Rastafarianism is a religious and social movement that appeared in Jamaica in 1930 and rose to prominence throughout the XX century. Rastafarianism has roots in Christianity and Ethiopianism and calls for righteous living and exodus of African people from the West, or Babylon, to Africa, which is regarded as Zion, the promised land.


The XX century is commonly regarded as the era of racism and white supremacy in the Western nations, especially the United States. Jamaica was similarly an English colony at the beginning of the century and saw similar trends. As a reaction to that, the local black population embraced Ethiopianism and Pan-Africanism, which was aimed at strengthening the bonds of the African diaspora.

The social movements intertwined with Christianity to create the prophecy of a black king who shall be crowned and become the Redeemer. In 1930, Ras Tafari Makonnen became Emperor Haile Selassie I of Egypt, thus fulfilling the prophecy. Some Jamaicans recognized his rule as the embodiment of God. Drawing from the Old Testament, they started to advocate for a mass exodus from Babylon, which was the English-controlled colony, to Zion, the promised land, which was Africa.

Aside from that, Rastafarian religion recognizes Jah, the Judeo-Christian God, Jahve. Thus, Rastafarianism was born as a mix of Pan-African social movements and Christian lore. Naturally, the English government saw the religious movement as subversive and began cracking down on its prominent preachers.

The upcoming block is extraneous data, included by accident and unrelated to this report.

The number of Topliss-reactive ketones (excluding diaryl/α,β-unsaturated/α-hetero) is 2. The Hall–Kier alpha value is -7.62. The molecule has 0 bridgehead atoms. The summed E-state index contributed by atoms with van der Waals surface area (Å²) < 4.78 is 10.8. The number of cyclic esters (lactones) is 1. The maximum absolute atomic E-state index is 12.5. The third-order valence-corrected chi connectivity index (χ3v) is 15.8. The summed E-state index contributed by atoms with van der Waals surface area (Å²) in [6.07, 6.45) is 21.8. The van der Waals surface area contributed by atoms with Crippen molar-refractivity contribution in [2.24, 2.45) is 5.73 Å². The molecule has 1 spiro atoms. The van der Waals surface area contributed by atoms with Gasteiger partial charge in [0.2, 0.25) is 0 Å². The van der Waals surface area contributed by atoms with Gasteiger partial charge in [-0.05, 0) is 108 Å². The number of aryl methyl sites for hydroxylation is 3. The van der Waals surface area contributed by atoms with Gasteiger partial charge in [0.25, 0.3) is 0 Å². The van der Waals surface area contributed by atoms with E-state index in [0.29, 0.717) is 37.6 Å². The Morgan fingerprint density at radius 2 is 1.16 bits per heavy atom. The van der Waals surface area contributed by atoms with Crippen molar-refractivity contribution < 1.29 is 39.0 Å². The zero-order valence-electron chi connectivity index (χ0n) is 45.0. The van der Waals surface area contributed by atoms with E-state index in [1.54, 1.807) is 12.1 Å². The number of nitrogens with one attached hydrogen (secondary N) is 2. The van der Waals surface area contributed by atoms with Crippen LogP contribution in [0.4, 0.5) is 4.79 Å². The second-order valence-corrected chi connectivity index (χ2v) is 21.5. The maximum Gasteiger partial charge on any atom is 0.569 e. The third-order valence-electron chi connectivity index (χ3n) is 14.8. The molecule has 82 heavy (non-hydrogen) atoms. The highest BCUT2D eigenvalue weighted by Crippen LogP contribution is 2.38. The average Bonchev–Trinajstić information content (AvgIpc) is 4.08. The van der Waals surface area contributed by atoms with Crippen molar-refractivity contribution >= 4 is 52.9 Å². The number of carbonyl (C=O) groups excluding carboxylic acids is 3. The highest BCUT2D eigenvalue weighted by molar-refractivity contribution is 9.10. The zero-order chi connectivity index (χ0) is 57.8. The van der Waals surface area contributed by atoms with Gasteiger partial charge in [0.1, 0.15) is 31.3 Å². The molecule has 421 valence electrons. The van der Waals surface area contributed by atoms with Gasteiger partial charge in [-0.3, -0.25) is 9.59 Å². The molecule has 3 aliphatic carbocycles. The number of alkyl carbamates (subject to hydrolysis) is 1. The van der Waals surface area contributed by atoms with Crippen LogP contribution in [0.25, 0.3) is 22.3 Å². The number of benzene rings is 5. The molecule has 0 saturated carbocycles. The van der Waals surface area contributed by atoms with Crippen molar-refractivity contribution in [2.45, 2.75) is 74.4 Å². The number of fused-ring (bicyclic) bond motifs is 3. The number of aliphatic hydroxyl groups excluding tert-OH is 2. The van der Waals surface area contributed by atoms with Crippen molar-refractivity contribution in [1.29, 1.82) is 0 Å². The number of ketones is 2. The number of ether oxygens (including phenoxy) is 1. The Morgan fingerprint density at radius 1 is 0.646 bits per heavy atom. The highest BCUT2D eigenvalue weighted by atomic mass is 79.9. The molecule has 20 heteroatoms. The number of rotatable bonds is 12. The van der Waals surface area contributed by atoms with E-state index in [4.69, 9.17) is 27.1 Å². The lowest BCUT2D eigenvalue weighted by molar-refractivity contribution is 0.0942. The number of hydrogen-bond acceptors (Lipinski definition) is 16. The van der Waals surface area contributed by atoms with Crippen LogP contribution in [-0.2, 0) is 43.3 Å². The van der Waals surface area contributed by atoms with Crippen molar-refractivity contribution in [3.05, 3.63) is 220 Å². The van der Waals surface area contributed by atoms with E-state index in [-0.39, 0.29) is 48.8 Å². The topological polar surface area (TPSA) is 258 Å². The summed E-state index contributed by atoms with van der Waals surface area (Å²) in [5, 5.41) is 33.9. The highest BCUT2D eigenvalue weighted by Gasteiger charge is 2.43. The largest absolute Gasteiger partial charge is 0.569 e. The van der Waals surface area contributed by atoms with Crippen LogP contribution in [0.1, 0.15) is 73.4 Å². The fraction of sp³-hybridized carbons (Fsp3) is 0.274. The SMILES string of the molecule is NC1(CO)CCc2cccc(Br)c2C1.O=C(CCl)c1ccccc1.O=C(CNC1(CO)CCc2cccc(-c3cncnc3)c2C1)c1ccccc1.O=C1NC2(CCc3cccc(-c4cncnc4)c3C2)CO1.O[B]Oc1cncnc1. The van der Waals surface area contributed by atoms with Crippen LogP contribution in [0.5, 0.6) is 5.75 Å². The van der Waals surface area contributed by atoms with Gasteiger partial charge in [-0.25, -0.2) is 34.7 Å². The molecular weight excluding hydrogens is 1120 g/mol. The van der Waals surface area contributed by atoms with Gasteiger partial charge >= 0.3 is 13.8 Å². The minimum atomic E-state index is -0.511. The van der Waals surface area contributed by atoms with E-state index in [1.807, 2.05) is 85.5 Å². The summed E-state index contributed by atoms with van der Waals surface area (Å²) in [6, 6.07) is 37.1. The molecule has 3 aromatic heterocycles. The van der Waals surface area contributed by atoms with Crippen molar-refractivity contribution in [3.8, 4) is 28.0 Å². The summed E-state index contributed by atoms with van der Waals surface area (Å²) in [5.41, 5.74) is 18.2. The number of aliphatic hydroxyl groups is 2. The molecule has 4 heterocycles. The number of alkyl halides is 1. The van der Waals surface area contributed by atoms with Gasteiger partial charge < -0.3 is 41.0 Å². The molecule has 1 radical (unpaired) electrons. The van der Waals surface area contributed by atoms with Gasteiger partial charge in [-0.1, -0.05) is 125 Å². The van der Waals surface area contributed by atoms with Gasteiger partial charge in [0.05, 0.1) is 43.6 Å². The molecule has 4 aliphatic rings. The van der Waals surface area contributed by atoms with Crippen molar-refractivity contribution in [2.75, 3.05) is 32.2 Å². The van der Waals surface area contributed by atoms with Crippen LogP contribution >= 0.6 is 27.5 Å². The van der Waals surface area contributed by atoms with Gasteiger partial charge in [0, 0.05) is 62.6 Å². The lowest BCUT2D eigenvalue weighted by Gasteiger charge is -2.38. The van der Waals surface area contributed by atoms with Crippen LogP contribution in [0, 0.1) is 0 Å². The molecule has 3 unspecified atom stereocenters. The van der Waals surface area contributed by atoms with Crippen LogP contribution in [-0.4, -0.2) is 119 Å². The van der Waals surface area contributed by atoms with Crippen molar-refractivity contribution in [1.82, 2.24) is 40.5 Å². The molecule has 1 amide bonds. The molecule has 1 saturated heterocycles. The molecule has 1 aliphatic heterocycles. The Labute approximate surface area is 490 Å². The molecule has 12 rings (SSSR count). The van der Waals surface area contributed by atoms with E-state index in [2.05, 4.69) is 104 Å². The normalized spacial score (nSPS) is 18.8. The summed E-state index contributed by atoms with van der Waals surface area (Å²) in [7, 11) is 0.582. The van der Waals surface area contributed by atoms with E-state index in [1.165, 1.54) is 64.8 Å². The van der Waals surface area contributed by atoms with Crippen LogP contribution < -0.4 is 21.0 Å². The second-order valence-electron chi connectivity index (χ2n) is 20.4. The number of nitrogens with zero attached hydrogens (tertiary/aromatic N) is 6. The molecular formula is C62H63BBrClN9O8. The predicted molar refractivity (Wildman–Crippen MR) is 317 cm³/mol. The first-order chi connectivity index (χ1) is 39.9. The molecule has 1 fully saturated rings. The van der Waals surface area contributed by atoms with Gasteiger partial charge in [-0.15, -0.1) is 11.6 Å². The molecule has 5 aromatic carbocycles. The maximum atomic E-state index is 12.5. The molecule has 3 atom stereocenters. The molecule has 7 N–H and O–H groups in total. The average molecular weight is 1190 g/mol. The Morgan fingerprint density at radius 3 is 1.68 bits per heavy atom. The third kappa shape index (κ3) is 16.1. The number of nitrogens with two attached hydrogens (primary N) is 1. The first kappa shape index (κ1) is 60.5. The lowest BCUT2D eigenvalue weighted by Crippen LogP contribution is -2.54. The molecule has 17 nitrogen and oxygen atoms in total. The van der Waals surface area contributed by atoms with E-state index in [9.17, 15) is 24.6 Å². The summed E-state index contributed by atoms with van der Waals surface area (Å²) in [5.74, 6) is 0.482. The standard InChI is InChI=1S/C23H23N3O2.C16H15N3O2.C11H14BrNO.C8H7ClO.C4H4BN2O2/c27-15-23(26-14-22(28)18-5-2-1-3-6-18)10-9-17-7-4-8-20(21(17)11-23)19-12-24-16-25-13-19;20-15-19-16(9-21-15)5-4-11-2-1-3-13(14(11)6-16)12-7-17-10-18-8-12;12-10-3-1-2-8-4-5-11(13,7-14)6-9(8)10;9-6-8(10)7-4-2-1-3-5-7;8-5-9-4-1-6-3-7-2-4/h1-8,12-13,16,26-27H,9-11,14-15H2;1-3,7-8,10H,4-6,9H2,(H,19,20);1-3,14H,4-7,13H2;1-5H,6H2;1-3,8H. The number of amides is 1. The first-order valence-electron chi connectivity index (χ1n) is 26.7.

The Rastafarians created an autonomous commune, where they grew marijuana, which they regarded as a sacred plant, for use in sacraments and economic stability. However, marijuana was illegal, which attracted the attention of law enforcement. In 1954 the police arrested most of the members and destroyed the crops, wiping the community out.

Surviving Rastafarians reacted to the persecution by strengthening their Pan-African beliefs and, at times, becoming militant black supremacists. Emperor Selassie embraced the movement, donated land, and publicly supported the cause. By the second half of the century, Rastafarianism spread across the world, promoting black brotherhood, pride, and Christian values through its distinctive culture, hair styles, recognizable flag colors, and music.